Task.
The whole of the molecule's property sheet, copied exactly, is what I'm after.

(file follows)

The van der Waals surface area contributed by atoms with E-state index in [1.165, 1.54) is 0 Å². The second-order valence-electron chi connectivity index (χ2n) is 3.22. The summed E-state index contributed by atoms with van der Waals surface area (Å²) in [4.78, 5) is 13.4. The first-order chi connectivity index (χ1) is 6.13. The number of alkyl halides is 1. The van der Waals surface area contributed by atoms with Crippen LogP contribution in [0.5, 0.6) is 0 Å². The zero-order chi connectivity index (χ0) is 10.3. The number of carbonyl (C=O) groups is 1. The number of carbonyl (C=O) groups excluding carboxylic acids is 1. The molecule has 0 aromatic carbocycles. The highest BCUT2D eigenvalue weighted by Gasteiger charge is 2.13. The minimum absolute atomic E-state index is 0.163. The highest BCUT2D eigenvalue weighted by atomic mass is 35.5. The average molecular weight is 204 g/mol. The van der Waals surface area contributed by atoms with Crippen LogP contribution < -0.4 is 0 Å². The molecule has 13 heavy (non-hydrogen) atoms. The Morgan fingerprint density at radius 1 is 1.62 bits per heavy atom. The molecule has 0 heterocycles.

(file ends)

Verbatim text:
The van der Waals surface area contributed by atoms with E-state index in [1.165, 1.54) is 0 Å². The second-order valence-electron chi connectivity index (χ2n) is 3.22. The summed E-state index contributed by atoms with van der Waals surface area (Å²) in [4.78, 5) is 13.4. The first-order chi connectivity index (χ1) is 6.13. The number of alkyl halides is 1. The van der Waals surface area contributed by atoms with Crippen LogP contribution in [0.5, 0.6) is 0 Å². The zero-order chi connectivity index (χ0) is 10.3. The number of carbonyl (C=O) groups is 1. The number of carbonyl (C=O) groups excluding carboxylic acids is 1. The molecule has 0 aromatic carbocycles. The highest BCUT2D eigenvalue weighted by Gasteiger charge is 2.13. The minimum absolute atomic E-state index is 0.163. The highest BCUT2D eigenvalue weighted by atomic mass is 35.5. The average molecular weight is 204 g/mol. The van der Waals surface area contributed by atoms with Crippen LogP contribution < -0.4 is 0 Å². The molecule has 13 heavy (non-hydrogen) atoms. The Morgan fingerprint density at radius 1 is 1.62 bits per heavy atom. The molecule has 0 heterocycles.